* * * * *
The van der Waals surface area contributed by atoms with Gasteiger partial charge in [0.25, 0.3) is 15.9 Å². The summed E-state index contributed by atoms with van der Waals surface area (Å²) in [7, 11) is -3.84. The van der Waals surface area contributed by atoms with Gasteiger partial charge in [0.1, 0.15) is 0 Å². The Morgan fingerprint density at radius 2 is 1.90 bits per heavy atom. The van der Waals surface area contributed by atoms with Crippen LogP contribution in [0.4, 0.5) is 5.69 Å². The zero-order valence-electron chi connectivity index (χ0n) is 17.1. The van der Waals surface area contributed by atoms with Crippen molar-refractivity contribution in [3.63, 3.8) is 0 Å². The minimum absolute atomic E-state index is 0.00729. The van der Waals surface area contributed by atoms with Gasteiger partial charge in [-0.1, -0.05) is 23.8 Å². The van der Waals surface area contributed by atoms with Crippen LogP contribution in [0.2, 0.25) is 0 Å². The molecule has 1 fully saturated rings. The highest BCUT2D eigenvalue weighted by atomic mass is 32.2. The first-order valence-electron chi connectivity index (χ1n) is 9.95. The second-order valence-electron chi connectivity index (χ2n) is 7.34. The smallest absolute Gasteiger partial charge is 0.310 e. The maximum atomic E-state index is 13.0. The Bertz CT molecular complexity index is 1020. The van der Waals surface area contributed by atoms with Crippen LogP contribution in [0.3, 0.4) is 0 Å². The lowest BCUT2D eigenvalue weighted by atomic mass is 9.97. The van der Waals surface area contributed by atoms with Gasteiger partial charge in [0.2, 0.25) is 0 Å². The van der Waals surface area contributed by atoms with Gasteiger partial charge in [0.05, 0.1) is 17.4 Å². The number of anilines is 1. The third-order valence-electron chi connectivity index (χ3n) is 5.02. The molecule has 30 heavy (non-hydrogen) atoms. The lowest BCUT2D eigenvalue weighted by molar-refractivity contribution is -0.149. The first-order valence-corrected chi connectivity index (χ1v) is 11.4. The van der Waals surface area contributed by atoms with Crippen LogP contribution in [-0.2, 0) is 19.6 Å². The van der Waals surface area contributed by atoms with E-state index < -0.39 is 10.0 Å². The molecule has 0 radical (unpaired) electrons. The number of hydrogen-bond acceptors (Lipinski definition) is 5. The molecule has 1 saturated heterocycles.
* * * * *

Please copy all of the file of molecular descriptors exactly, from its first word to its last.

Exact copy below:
The van der Waals surface area contributed by atoms with Gasteiger partial charge in [0.25, 0.3) is 15.9 Å². The summed E-state index contributed by atoms with van der Waals surface area (Å²) in [7, 11) is -3.84. The van der Waals surface area contributed by atoms with Gasteiger partial charge in [0.1, 0.15) is 0 Å². The Morgan fingerprint density at radius 2 is 1.90 bits per heavy atom. The van der Waals surface area contributed by atoms with Crippen LogP contribution in [0.4, 0.5) is 5.69 Å². The zero-order valence-electron chi connectivity index (χ0n) is 17.1. The van der Waals surface area contributed by atoms with Crippen molar-refractivity contribution in [3.63, 3.8) is 0 Å². The minimum absolute atomic E-state index is 0.00729. The van der Waals surface area contributed by atoms with Gasteiger partial charge in [-0.1, -0.05) is 23.8 Å². The van der Waals surface area contributed by atoms with Crippen LogP contribution in [0.2, 0.25) is 0 Å². The molecule has 1 fully saturated rings. The highest BCUT2D eigenvalue weighted by atomic mass is 32.2. The first-order valence-electron chi connectivity index (χ1n) is 9.95. The second-order valence-electron chi connectivity index (χ2n) is 7.34. The smallest absolute Gasteiger partial charge is 0.310 e. The maximum atomic E-state index is 13.0. The Bertz CT molecular complexity index is 1020. The van der Waals surface area contributed by atoms with Crippen LogP contribution in [0.3, 0.4) is 0 Å². The lowest BCUT2D eigenvalue weighted by atomic mass is 9.97. The van der Waals surface area contributed by atoms with Gasteiger partial charge in [0.2, 0.25) is 0 Å². The van der Waals surface area contributed by atoms with Gasteiger partial charge in [0.05, 0.1) is 17.4 Å². The number of anilines is 1. The third-order valence-electron chi connectivity index (χ3n) is 5.02. The molecule has 30 heavy (non-hydrogen) atoms. The lowest BCUT2D eigenvalue weighted by molar-refractivity contribution is -0.149. The first-order valence-corrected chi connectivity index (χ1v) is 11.4. The van der Waals surface area contributed by atoms with Crippen LogP contribution in [-0.2, 0) is 19.6 Å². The van der Waals surface area contributed by atoms with E-state index < -0.39 is 10.0 Å². The molecule has 0 radical (unpaired) electrons. The number of hydrogen-bond acceptors (Lipinski definition) is 5. The molecule has 1 saturated heterocycles.